West Africa's political bloc has called for a unity government to halt Mali's slide toward partition. Regional leaders have expressed concern the Islamist north threatens the stability of neighboring countries.
West African leaders held a regional summit on Saturday to discuss the political crisis in Mali, in an effort to put a unity government in place and take action against an Islamist separatist movement in the north.
The members of the Economic Community of West African States (ECOWAS) convened their summit in Burkina Faso's capital, Ouagadougou. Civil society leaders from Mali met with five West African presidents.
But the interim leaders of Mali were noticeably absent from the summit meeting. Mali's current president, Dioncounda Traore, has been receiving medical treatment in Paris since he was attacked by protesters in May. No reason was given for the absence of Prime Minister Cheikh Modibo Diarra.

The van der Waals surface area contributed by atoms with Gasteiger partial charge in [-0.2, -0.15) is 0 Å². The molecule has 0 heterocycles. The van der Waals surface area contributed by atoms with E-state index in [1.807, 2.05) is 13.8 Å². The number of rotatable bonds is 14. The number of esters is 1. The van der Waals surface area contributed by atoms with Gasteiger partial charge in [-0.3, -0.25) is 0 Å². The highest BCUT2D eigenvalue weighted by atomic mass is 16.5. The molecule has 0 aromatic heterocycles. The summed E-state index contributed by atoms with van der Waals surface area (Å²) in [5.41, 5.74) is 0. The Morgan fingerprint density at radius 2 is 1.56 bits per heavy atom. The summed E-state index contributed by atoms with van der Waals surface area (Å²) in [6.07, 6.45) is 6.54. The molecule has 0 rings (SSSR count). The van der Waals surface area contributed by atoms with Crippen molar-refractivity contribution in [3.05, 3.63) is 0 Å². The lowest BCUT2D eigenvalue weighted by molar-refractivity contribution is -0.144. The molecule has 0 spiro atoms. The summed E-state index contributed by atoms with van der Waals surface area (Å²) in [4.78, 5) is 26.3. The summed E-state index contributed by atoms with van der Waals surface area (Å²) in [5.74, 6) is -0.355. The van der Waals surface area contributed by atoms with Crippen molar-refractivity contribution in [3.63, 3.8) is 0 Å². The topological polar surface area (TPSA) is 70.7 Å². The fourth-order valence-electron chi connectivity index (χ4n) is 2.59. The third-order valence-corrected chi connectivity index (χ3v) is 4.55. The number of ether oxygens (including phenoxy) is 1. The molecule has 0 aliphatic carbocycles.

The ECOWAS mediator for the Malian crisis and president of Burkina Faso, Blaise Compaore, opened the regional summit by saying it was necessary to "take urgent steps to confront the terrorist peril in the north of the country."
The Islamist group Ansar Dine seized control of Mali's north, a region roughly the size of France, after a coup by renegade military officers in March threw the once stable West African nation into chaos.
Originally, ethnic Tuareg separatists declared the independence of northern Mali in April. But Ansar Dine subsequently managed to defeat the Tuaregs and seize the region for themselves.
The Islamist group, which is reportedly al-Qaeda affiliated, sparked international outrage recently when its members began destroying the mausoleums of Sufi Muslim saints in the historic city of Timbuktu, a UNESCO World Heritage site.
Ansar Dine, which practices a radical form of Islam, considers the mausoleums to be sacrilegious.
ECOWAS has reportedly drafted plans to deploy some 3,000 troops to the region to push out the Islamists, but such a move would require a United Nations Security Council mandate.
Nearly 200,000 people have fled Mali for neighboring countries since the March coup that threw the country into turmoil. Another 150,000 people are displaced within Mali itself.
slk/jlw (AFP, dpa
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